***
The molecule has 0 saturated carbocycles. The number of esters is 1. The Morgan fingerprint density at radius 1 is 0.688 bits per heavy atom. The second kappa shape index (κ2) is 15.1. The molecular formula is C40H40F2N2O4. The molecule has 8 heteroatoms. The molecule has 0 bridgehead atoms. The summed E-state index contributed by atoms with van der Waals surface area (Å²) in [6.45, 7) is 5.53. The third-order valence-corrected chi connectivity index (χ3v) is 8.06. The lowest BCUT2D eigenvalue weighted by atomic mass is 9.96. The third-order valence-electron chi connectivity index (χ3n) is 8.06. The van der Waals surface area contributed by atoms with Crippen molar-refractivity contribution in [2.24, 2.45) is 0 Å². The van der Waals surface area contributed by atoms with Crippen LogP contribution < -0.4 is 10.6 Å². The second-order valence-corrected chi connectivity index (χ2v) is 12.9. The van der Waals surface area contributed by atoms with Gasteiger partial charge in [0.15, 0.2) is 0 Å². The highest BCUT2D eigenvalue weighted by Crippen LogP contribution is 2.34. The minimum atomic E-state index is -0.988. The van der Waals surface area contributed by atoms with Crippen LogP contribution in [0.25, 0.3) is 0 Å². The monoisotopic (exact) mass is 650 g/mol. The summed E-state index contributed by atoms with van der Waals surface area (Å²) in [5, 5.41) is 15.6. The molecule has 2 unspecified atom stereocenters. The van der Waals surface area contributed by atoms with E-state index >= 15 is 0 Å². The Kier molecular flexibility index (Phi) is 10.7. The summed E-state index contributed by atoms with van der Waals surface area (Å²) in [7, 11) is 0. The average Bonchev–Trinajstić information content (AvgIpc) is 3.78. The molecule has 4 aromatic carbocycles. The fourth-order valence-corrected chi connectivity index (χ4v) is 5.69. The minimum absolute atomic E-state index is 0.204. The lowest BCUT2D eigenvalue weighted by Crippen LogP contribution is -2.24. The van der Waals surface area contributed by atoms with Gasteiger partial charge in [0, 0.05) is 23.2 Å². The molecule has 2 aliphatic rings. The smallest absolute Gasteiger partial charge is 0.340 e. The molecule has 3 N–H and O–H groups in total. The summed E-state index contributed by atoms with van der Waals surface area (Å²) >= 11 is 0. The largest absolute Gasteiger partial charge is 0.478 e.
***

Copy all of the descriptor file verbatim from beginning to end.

The molecule has 0 saturated carbocycles. The number of esters is 1. The Morgan fingerprint density at radius 1 is 0.688 bits per heavy atom. The second kappa shape index (κ2) is 15.1. The molecular formula is C40H40F2N2O4. The molecule has 8 heteroatoms. The molecule has 0 bridgehead atoms. The summed E-state index contributed by atoms with van der Waals surface area (Å²) in [6.45, 7) is 5.53. The third-order valence-corrected chi connectivity index (χ3v) is 8.06. The lowest BCUT2D eigenvalue weighted by atomic mass is 9.96. The third-order valence-electron chi connectivity index (χ3n) is 8.06. The van der Waals surface area contributed by atoms with Crippen molar-refractivity contribution in [2.24, 2.45) is 0 Å². The van der Waals surface area contributed by atoms with Crippen LogP contribution < -0.4 is 10.6 Å². The second-order valence-corrected chi connectivity index (χ2v) is 12.9. The van der Waals surface area contributed by atoms with Gasteiger partial charge in [0.15, 0.2) is 0 Å². The highest BCUT2D eigenvalue weighted by Crippen LogP contribution is 2.34. The minimum atomic E-state index is -0.988. The van der Waals surface area contributed by atoms with Crippen LogP contribution in [0.25, 0.3) is 0 Å². The monoisotopic (exact) mass is 650 g/mol. The summed E-state index contributed by atoms with van der Waals surface area (Å²) in [5, 5.41) is 15.6. The molecule has 2 unspecified atom stereocenters. The van der Waals surface area contributed by atoms with E-state index >= 15 is 0 Å². The Kier molecular flexibility index (Phi) is 10.7. The summed E-state index contributed by atoms with van der Waals surface area (Å²) in [7, 11) is 0. The average Bonchev–Trinajstić information content (AvgIpc) is 3.78. The molecule has 4 aromatic carbocycles. The fourth-order valence-corrected chi connectivity index (χ4v) is 5.69. The minimum absolute atomic E-state index is 0.204. The lowest BCUT2D eigenvalue weighted by Crippen LogP contribution is -2.24. The van der Waals surface area contributed by atoms with Gasteiger partial charge in [0, 0.05) is 23.2 Å². The molecule has 2 aliphatic rings. The smallest absolute Gasteiger partial charge is 0.340 e. The molecule has 3 N–H and O–H groups in total. The summed E-state index contributed by atoms with van der Waals surface area (Å²) >= 11 is 0. The largest absolute Gasteiger partial charge is 0.478 e.